Recently the Assistant Secretary for African Affairs at the US State Department, Johnnie Carson, has said that if Eritrea wants better relations with the United States it must cease its actions in Somalia. Although the tone is slightly different from the previous Administration, fundamentally the message is the same.
Although certainly within its rights and privileges as the preeminent global power, this comment will likely be ignored by Eritrea. The reasons are numerous but not difficult to understand. These reasons can largely be reduced to three points:
- The Somali government and people supported the Eritrean struggle for independence during the Ethiopian occupation in the 1970’s and 1980’s,
- It’s bid to prevent the descent of the region into chaos have been botched by the international community,
- The United States provides hundreds of millions in aid, including military assistance (both training, equipment and financial) to a country occupying Eritrean territories for nearly a decade.
Somali Support for Eritrean Independence
A brief journey into history shows that immediately after World War II the United States, advocated that Eritrea be bound to Ethiopia although the people clearly wanted independence. This is most clearly seen by the comments of the then soon-to-be Secretary of State John Foster Dulles at the United Nations:
From the point of view of justice, the opinions of the Eritrean people must receive consideration. Nevertheless, the strategic interests of the United States … make it necessary that the country [Eritrea] be linked with … Ethiopia.1
At the same time, the other former Italian colonies (of which Eritrea was one) were granted independence, and in the case of Somalia, used this independence to unify the Somali people that had been separated by colonial boundaries. Eritrea was forced to fight the longest war for independence in recent African history and Somalis allowed Eritrea to treat its wounded in Somalia.
Eritrea on Regional Peace
A regional organization, IGAD (Inter-Governmental Authority on Development), took up the issue of the Somali conflict. As a member in good standing at the time the Government of Eritrea spoke out against any foreign military intervention in an attempt to solve it, suggesting that it would only inflame the warring parties. The organization was split on this issue, with Eritrea and Djibouti against any military intervention, while Ethiopia, Kenya, and Uganda wanted to intervene. Eventually Djibouti capitulated and IGAD sent in Ugandan peacekeepers. This, as predicted further inflamed the situation and as the situation spiralled out of control for the Kenyan elected Somali government, Ethiopia invaded.
For the casual reader I should note that Ethiopia and Somalia have had a violent history, having fought three wars over the same territory in the past 100 years. It should also be noted that although Ethiopia is a majority Muslim country it has been ruled by Christians throughout modern times.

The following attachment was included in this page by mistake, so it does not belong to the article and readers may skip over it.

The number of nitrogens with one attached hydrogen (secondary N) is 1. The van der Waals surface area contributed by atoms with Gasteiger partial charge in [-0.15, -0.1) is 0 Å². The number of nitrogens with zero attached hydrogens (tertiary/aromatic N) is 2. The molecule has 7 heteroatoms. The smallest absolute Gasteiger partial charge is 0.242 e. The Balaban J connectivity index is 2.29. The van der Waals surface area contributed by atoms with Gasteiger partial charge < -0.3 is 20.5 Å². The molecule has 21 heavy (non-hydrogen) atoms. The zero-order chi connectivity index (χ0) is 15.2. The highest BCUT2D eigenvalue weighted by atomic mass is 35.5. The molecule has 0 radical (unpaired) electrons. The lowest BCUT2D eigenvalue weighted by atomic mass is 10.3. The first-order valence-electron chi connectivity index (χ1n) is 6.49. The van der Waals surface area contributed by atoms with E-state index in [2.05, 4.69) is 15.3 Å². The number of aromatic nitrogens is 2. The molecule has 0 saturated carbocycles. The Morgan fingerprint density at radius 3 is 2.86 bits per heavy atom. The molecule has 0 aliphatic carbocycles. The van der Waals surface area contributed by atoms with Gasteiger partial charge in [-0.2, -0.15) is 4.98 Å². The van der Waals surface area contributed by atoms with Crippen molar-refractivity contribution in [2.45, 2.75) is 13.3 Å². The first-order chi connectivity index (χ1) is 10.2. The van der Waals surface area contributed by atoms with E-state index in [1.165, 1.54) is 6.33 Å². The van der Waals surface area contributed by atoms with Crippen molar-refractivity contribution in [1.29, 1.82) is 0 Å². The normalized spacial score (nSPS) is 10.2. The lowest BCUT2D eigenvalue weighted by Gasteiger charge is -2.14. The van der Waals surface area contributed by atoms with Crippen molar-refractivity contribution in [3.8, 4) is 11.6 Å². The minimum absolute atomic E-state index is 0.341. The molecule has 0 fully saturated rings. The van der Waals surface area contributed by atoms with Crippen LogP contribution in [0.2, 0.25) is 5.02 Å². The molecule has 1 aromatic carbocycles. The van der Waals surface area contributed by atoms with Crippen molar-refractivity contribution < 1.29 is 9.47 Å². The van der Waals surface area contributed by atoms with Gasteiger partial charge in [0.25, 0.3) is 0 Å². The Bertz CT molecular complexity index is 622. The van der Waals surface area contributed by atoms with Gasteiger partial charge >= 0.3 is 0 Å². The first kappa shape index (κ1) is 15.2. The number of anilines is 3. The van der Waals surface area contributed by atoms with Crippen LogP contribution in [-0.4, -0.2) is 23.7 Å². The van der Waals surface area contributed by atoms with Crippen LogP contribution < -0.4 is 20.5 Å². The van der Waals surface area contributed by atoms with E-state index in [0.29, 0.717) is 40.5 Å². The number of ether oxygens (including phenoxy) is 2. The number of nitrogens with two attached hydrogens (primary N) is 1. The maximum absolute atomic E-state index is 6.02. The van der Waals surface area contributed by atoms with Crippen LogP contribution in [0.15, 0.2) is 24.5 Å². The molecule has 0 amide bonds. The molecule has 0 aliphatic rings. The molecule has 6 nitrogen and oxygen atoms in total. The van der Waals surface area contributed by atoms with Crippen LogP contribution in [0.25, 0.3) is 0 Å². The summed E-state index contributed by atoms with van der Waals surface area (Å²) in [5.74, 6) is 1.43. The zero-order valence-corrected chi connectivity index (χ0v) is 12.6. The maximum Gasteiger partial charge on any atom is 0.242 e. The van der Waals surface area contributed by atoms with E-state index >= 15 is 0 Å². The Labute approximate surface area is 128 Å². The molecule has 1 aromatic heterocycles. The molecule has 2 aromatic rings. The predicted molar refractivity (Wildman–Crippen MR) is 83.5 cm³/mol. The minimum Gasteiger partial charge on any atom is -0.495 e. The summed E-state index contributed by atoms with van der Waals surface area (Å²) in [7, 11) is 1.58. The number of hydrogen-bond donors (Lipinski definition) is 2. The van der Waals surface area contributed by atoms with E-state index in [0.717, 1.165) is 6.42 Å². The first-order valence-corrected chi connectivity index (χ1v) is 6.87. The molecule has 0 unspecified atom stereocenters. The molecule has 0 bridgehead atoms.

This was a disastrous decision and has given rise to the now infamous Somali piracy as well as rallying of more violent foreign fighters. Eritrea held a Somali-only peace conference in Eritrea to try to bring all Somalis together from all corners of society to build a homegrown solution.2 This has since failed however as the international community has bombed Somalia and supported Ethiopia’s invasion.
Similarly in Sudan Eritrea helped the central Government of Sudan make peace with the Eastern Sudanese rebels eventually bringing them into Government. Eritrea’s involvement in Darfur too was to try to bring all Sudanese to the table to solve issue, winning it widespread acclaim for its efforts to bring regional peace by the European Union.3 However, apparently Johnnie Carson, like Jendayi Frazer before him disagrees with the European Union.
US Assistance to Ethiopia
Since the 2002 border decision Ethiopia has continued to occupy the border territories with Eritrea, which amount to roughly 20% of Eritrea. Since that time Eritrea has called for sanctions against Ethiopia until it withdraws from its territory, however, instead the United States has provided an unending supply of assistance to Ethiopia.
Typically the Government of Eritrea does not respond to every quote from foreign governments, however, if they did, in this case (Johnnie Carson’s comment4 they would likely say, if the United States would like to have better relations with Eritrea the United States should press Ethiopia to withdraw from occupied Eritrean territories, recognize the grievances of the Somali people and recognize efforts to bring peace to the region. All this will likely bring US-Eritrean relations to a point where mutual respect will allow them to discuss pointedly frustrations each has with the other, build a real friendship.
Eritrea and Ethiopia are natural allies, however, the short-term view of some in the United States could prevent recognition of the long-term interest the United States has with Eritrea although the reverse is certainly recognized.
Semere Haile The Origins and Demise of the Ethiopia-Eritrea Federation Issue: A Journal of Opinion, Vol. 15, 1987 (1987), pp. 9-17 ↩